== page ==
The dilemma faced by some mutual fund investors on when to sell off an investment made in a fund often seems greater than the one they face while choosing a fund to invest in. The problem is that most — if not all — of us, who are active and involved investors, have a bias for action. We equate being good investors with doing something, often anything. Unfortunately, this translates in practice to not just buying more funds than we need, but also to be ever ready to sell.
I frequently get questions from trigger-happy investors who are raring to sell a fund. There are generally three types of reasons they give for wanting to do so. One, they’ve made profits; two, they’ve made losses; and three, they’ve made neither profits nor losses. That’s not a joke. At least, it’s not intended to be. Typical statements go something like this: “Now that my investments have gone up, shouldn’t I book profits?”; “This fund has lost a bit of money recently, shouldn’t I get out of it?”; “The fund has neither gained nor lost. Shouldn’t I sell.” Basically, investors who have a bias for continuous action can create logic for taking action out of any kind of situation.
The worst cases are those where investors want to sell a fund because it has done well, but not as well as its own past or its peers. Investors are willing to bail out of a fund that has done well for years on the basis of slight underperformance for a few months. The other day, I had a question from an investor who wanted to redeem a fund which, after six years of outstanding performance had given a ‘mere’ 60 per cent gains over a period when the top performing peers had done 70-90 per cent.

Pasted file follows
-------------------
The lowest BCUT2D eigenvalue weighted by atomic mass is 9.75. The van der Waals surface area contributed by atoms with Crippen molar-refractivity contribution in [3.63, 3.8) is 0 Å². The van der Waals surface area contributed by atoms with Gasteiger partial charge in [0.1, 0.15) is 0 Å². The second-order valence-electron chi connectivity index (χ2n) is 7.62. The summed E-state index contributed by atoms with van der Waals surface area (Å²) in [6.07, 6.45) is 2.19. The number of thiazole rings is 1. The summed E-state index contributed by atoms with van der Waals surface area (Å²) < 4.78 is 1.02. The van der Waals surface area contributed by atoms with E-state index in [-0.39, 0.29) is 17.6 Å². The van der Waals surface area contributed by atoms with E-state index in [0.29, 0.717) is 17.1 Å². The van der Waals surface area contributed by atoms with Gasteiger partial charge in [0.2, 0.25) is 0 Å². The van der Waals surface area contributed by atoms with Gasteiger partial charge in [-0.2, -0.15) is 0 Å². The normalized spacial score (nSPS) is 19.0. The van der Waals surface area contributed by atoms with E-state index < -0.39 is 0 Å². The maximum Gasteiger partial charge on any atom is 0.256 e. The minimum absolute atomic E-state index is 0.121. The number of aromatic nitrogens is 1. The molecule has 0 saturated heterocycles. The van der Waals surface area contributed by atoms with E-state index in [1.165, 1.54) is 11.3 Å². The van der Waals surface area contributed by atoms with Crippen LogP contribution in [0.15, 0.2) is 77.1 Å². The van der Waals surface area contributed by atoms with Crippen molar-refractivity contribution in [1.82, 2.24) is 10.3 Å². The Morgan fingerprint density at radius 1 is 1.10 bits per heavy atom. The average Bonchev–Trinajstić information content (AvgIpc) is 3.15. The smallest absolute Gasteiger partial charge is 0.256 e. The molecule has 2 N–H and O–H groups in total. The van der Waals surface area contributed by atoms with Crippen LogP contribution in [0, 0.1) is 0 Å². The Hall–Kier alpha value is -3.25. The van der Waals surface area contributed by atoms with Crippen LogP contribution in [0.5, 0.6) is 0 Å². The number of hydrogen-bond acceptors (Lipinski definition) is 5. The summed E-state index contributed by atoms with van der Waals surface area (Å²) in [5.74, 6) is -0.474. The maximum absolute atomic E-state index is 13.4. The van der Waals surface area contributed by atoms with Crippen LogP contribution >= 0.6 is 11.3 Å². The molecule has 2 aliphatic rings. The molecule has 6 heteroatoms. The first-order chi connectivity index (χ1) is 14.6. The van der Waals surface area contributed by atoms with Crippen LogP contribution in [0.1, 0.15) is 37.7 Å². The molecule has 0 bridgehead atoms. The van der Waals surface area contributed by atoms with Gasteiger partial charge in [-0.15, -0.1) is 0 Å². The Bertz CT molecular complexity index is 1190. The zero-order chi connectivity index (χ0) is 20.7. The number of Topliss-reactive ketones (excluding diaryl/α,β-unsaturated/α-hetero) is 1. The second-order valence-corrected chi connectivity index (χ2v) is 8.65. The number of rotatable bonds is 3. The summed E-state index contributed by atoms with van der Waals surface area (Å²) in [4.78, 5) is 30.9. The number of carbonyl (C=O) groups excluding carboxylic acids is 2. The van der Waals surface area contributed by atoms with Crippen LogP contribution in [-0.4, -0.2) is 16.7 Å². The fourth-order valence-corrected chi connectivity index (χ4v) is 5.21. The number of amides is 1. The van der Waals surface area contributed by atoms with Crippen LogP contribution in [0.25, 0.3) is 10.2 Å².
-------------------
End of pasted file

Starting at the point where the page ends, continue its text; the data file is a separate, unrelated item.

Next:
The problem is that investors’ actions while choosing a fund often mirror those while selling it. If you’ve chosen a fund because it was doing well for six months, then you’ll probably feel like selling it if it underperforms for three months and move on to another one, which has done well for six months. This doesn’t work. Investors in equity funds should choose one fund for sustained good performance over several years. As for selling them, the most logical reason for doing so would have more to do with your own finances. Are the financial goals, for which you were saving, fulfilled? Then, by all means, you should sell off and redeem whatever money you need.
You should be a lot more circumspect, as far as getting rid of a fund and switching to another because it has started doing badly. The reason is that unless their management changes, funds that have a long history of good performance don’t suddenly become bad. It takes certain qualities for a fund manager to do well over years and those qualities do not vanish overnight. Everyone can have ups and downs and have bad phases, generally because one or two calls went wrong. In my years of analysing funds, I cannot recall a case in which someone was a good fund manager for years and then permanently became a bad one. And vice versa.
What this means is that, as long as the fund management remains the same, and as long as the fund is a diversified one (not a thematic one whose theme has gone wrong), it is better to be patient than to be trigger-happy.
This column first appeared in November 2009